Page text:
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Handbook of Solvents, Volume 2, Use, Health, and Environment


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Handbook of Solvents, Volume 2, Use, Health, and Environment
Author: George Wypych, Editor
ISBN 978-1-895198-65-2

Published: 2014
Number of pages: 978

Price: $295.00 + S&H
  • Summary
  • Table of Contents
  •  
  • Related Publications
The volume begins with discussion of solvent use in over 30 industries, which are the main consumers of solvents. The analysis is conducted based on available data and contains information on the types (and frequently amounts) of solvents used and potential problems and solutions. This followed by discussion of residual solvents left in final products.

The environmental impact of solvents, such as their fate and movement in water, soil and air, fate-based management of solvent containing wastes, and ecotoxicological effects are discussed in a separate chapter. This is followed by the analysis of concentration of solvents in more than 15 and discussion of regulations in the USA and Europe.

Solvent toxicology chapter was written by professors and scientists from major centers who study the effect of solvents on various aspects of human health, immediate reaction to solvent poisoning,  persistence of symptoms of solvent exposure, and effects of solvents on various parts of human organism. This is a very unique collection of observations which should be frequently consulted by solvent users and agencies which are responsible for protection of people in industrial environment.

The following chapters show possibilities in solvent substitution by safer materials. Here emphasis is placed on supercritical solvents, ionic liquids, ionic melts, and agriculture-based products. Solvent recycling, removal from contaminated air, and degradation are discussed by experts in these technologies with regard to research and industry manufacturing equipment for safe methods of processing with solvents.

The book is concluded with evaluation of methods of natural attenuation of various solvents in soils and modern methods of cleaning contaminated soils, selection of gloves, suites, and respirators, and new trends in solvent technology.

This comprehensive two volume book has no equal in depth and breadth to any other publication available today. It contains the most recent finds and additional source data in a separate printed and digital publications, such as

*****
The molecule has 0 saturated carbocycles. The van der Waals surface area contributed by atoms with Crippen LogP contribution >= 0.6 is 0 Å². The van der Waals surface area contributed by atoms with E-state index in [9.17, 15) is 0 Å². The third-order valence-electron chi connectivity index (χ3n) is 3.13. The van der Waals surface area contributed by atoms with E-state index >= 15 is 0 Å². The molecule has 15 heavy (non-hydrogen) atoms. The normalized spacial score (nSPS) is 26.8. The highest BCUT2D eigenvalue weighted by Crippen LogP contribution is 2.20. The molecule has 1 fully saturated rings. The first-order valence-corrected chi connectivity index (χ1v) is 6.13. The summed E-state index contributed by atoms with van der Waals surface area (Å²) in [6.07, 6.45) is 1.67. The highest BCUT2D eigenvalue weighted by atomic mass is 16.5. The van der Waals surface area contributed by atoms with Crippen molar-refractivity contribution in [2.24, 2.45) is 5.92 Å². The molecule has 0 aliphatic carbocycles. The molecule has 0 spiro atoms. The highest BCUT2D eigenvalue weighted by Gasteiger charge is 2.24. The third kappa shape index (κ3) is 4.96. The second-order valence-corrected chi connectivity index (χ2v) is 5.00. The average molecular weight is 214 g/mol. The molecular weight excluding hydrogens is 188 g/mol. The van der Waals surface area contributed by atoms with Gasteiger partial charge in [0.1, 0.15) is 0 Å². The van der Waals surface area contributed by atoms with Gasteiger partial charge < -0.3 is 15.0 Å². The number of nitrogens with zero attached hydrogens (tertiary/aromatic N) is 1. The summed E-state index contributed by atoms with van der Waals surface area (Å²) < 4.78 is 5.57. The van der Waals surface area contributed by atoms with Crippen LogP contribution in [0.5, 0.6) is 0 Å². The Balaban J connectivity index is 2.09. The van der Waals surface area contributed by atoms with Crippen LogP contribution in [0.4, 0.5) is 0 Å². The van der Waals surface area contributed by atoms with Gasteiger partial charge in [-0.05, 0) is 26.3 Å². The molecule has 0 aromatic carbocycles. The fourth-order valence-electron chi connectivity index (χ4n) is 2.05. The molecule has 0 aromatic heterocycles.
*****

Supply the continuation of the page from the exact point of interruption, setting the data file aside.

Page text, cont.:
Solvent databook
Solvent database on CD-ROM
These two publications contain data on close to 2000 solvents. The data organized in sections such as General, Physical & Chemical Properties, Health & Safety, Environmental, and Use, contain all available and required data to use solvent efficiently and safely.

There are a few chemical companies, universities, research centers, which can conduct their activities without consulting this book.  

13 SOLVENT USE IN VARIOUS INDUSTRIES
13.1 Adhesives and sealants
George Wypych, ChemTec Laboratories, Toronto, Canada
13.2 Aerospace
13.3 Asphalt compounding
13.4 Biotechnology
13.4.1 Organic solvents in microbial production processes
Michiaki Matsumoto, Sonja Isken, Jan A. M. de Bont, Division of Industrial Microbiology Department of Food Technology and Nutritional Sciences, Wageningen University, Wageningen, The Netherlands
13.4.2 Solvent-resistant microorganisms
Tilman Hahn, Konrad Botzenhart, Institut fuer Allgemeine Hygiene und Umwelthygiene, Universitaet Tuebingen, Tuebingen, Germany
13.4.3 Choice of solvent for enzymatic reaction in organic solvent
Tsuneo Yamane, Graduate School of Bio- and Agro-Sciences, Nagoya University, Nagoya, Japan
13.5 Coil coating
George Wypych, ChemTec Laboratories, Toronto, Canada
13.6 Cosmetics and personal care products
13.7 Dry cleaning - treatment of textiles in solvents
Kaspar D. Hasenclever, Kreussler & Co. GmbH, Wiesbaden, Germany